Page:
There is something liberating about the way Ms. Pat yells and curses at her husband, kids and sister on BET+’s new sitcom The Ms. Pat Show, which premiered Thursday.
Perhaps it is because behind all of that bluster, Ms. Pat truly loves her family, and swears at and harangues them only to show how much she cares. That’s what shines through in the Season 1 opener, giving stand-up comedian Patricia “Ms. Pat” Williams a larger platform to deliver her brand of bawdy humor to more people.
The installment opens with Ms. Pat performing onstage and kicking things off by calling her audience “motherf–kers.” She also asks the attendees if they’ve ever been shot before and adds that she has … twice. One of the incidents cost her a nipple, a detail she plays up with pleasure. The other time, Ms. Pat says, one of her baby’s fathers shot her in the back of her head.
If this sounds too horrific to you, chances are The Ms. Pat Show isn’t for you. If you can laugh along with the Atlanta native, the jokes get better and more confident with every beat. The Ms. Pat Show is also unapologetically Black and relishes in moments such as Ms. Pat’s TV husband Terry singing along with Frankie Beverly’s “Before I Let Go” while making breakfast. But no subject or cow is too sacred, and Williams even jokingly calls the family reunion staple “barbecue music.”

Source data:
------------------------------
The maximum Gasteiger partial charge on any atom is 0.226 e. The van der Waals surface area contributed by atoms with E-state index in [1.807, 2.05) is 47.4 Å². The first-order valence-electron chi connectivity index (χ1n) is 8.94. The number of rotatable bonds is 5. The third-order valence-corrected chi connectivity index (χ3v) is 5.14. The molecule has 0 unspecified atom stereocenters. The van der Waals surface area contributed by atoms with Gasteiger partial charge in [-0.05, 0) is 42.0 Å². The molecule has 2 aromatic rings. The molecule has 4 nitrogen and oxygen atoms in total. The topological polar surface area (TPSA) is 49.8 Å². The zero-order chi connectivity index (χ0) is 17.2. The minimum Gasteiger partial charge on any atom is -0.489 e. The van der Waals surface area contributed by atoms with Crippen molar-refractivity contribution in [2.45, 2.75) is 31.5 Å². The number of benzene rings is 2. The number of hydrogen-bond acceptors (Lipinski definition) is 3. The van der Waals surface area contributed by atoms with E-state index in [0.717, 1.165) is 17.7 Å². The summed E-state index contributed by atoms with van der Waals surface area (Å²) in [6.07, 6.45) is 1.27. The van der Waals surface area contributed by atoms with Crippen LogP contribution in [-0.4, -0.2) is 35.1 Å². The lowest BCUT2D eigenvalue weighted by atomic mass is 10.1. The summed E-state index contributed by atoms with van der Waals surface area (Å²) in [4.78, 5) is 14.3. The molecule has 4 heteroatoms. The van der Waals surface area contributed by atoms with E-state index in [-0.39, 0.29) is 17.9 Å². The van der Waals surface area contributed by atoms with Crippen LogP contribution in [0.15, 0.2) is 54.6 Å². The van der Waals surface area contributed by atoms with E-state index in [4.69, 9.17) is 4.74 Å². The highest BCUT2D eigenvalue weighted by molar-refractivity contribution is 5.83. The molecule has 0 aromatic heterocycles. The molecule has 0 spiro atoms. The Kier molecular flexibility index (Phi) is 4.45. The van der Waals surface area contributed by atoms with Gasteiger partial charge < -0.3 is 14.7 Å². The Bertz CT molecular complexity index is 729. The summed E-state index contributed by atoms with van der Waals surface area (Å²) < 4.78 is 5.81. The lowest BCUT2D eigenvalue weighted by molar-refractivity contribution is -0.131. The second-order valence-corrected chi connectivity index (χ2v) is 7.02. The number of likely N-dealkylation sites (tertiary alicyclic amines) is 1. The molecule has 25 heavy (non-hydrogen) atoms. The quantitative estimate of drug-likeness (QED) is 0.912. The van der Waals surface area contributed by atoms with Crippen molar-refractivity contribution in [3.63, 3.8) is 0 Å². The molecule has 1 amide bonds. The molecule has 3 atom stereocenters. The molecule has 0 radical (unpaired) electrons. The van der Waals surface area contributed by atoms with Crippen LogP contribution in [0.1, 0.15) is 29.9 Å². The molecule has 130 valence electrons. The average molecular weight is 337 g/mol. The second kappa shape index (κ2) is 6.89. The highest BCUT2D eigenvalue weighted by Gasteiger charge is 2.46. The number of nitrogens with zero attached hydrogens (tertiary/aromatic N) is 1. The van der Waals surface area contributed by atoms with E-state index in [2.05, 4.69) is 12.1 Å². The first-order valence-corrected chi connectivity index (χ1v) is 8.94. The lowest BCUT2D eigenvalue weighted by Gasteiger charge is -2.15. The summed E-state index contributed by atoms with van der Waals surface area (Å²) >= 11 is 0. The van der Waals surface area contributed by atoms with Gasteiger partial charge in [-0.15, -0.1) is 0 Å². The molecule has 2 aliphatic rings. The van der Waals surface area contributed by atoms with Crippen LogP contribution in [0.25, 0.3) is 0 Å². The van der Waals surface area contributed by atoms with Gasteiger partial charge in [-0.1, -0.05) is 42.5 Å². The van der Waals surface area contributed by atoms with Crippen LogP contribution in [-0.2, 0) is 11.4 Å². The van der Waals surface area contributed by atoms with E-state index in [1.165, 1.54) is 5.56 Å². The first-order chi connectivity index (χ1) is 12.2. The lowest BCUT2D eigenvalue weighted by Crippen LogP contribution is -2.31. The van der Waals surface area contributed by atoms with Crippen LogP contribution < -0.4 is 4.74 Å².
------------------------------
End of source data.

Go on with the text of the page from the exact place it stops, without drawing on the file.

Later in the episode, Ms. Pat has to deal with her teenage children’s angst and mishaps at school. Her son Junebug pretends to be promiscuous on social media in order to get likes. And when her daughter Janelle fistfights a classmate for making a racist comment, Junebug shamelessly records the rumble on his phone for online clout.
Both scenarios force Ms. Pat to deal with uncomfortable circumstances with humor and aplomb. She has to curse out the school principal, who assumes because she’s Black, she’s a single mother and she has to threaten her son, who is clueless about proper Internet etiquette. Ms. Pat also chides her 28-year-old son Brandon for living with her and playing video games all day, and her sister for not staying gainfully employed.
It’s the heart-to-heart chat that Ms. Pat has with Janelle about navigating predominately white spaces that feels the most authentic and touching. She urges her daughter, who prefers their Atlanta hometown to the Indiana town they now call home, to find the humor in everything despite being afraid of school shootings and racial bias.
Because that is what a loving mother does — curses, yells and makes everyone chuckle when they need it the most.
What did you think of The Ms. Pat Show series premiere and her blue humor and tough love? Grade the show in our poll and drop your thoughts in the comments.